For nearly three decades it was the musical A-bomb in Wardour Street, the epicentre of London's pop scene. But changing fashions, an economic downturn and a misconceived move to a designer spot in dandified Islington forced it to close.
But this autumn, the Marquee Club, which nurtured bands that include The Rolling Stones, The Who, The Jam and many more, is to reopen its doors just a short stagger from its spiritual home in Soho.
The distinctive black and white trademark and brand has been bought by the musical entrepreneur Nathan Lowry who has spent 18 months searching for an authentic mid-size venue in central London.
The Marquee will take up residence across three floors at the site of the old Home superclub in Leicester Square. Mr Lowry, from Co Down in Northern Ireland, is too young to have experienced the original Marquee, but he is confident he can turn the legend into a financially viable enterprise, maintaining the traditions of independence and originality fostered by the club since it opened in 1958. He believes the doomed move by its former owner Dave Stewart to a shopping centre in Islington broke the basic rules of musical location.
The Eurythmic had tried to take the brand upmarket, hiring a Michelin-starred chef and importing technology to bring live gigs at the club to a global audience. The Marquee was eventually put up for sale in January 2003 and placed in administration. Mr Lowry has been negotiating for months and will say only that he paid "quite a lot" for the club after a bidding war with two other parties.
Citing his own musical influences as The White Stripes and The Strokes, he says: "The Marquee has a fantastic heritage and pedigree. The last one didn't work out for a variety of reasons, mainly on location. But the club means something to everybody." In 1988, the club moved from Wardour Street to Charing Cross Road, but never really regained its atmosphere. In its heyday, it was painted matt black from ceiling to floor, its carpets glossy with spilt beer. The sweaty, seething pit of humanity its audience used to transform into when the music started, never followed it across Soho.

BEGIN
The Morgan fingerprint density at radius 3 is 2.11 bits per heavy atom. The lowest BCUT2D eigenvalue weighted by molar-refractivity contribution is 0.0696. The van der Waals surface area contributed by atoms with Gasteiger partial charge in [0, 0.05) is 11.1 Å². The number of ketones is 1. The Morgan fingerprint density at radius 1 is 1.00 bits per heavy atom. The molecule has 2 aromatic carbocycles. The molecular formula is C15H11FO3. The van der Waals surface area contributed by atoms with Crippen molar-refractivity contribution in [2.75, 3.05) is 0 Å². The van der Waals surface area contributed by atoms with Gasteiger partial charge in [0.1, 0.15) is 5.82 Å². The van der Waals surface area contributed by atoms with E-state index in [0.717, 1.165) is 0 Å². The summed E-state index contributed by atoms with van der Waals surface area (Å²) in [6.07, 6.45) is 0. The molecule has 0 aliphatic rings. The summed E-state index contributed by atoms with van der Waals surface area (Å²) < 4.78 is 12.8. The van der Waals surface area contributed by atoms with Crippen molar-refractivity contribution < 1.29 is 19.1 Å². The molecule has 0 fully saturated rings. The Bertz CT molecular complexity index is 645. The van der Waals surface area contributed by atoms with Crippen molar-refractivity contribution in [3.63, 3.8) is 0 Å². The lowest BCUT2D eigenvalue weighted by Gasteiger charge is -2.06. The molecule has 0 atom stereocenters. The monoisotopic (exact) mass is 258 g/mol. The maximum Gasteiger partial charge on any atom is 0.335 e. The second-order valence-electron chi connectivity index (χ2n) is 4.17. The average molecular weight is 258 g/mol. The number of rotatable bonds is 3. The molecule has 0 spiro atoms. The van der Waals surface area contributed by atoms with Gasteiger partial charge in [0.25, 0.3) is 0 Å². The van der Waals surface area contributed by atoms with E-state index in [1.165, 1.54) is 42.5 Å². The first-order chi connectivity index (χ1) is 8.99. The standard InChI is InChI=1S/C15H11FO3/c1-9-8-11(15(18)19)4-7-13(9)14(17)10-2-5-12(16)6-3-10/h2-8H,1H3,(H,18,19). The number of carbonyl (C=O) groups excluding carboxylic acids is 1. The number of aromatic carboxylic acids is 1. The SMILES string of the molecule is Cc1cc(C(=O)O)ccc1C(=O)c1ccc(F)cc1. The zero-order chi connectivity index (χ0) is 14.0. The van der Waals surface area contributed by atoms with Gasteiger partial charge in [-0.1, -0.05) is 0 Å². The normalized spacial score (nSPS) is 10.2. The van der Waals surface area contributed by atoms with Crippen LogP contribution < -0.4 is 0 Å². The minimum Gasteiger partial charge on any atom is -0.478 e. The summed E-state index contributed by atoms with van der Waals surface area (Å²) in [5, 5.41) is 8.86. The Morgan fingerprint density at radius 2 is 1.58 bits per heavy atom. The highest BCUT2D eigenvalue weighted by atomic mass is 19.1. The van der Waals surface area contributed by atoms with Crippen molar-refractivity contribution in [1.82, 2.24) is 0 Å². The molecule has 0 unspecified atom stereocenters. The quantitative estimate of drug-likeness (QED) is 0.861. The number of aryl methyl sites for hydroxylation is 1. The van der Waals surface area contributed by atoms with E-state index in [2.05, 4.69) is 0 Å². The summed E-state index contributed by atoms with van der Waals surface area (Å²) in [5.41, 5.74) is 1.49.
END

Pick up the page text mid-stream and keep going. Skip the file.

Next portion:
In the late Eighties, clubs were about raves and dancing and the Marquee eventually closed in 1996, migrating north six years later with Mr Stewart. Mr Lowry hopes the venue will become a showcase for new talent as well as a warm-up venue for major stadium acts. He plans innovations for the 900-capacity venue.
Foremost is the creation of what is being billed as the world's largest Jimi Hendrix exhibit. Hendrix's performances at the club are legendary and from September fans will be able to view more than $15m (£8m) of previously unseen footage from his concerts at Woodstock and the Isle of Wight, and browse 500 items of memorabilia.
Mr Lowry has signed up Allan North of Plum Promotions to book the bands for his new venue. Mr North has been on British music scene since 1998 when he took over the Water Rats theatre in King's Cross and London's smallest venue, the Betsey Trotwood in Farringdon.
But can Messrs Lowry and North succeed where Mr Stewart and his A-list pals failed? "We just have to make sure we get everything right," Mr Lowry says. "Ultimately the bands must believe in it as well."
1958: The Marquee Club, founded by Harold Pendleton, opens as a jazz club on Oxford Street
1962: The Rolling Stones play
1964: The club moves to Wardour Street. Opening night stars Sonny Boy Williamson and The Yardbirds
1966: David Bowie, right, holds auditions at the venue for his band
1967: Jimi Hendrix hits the scene
1976: Sex Pistols perform their first public London date
1980: Duran Duran play
1988: The club moves to Charing Cross Road
1996: The Marquee Club closes.
2002: It reopens in Islington
2004: The club is due to relocate to Leicester SquareReuse content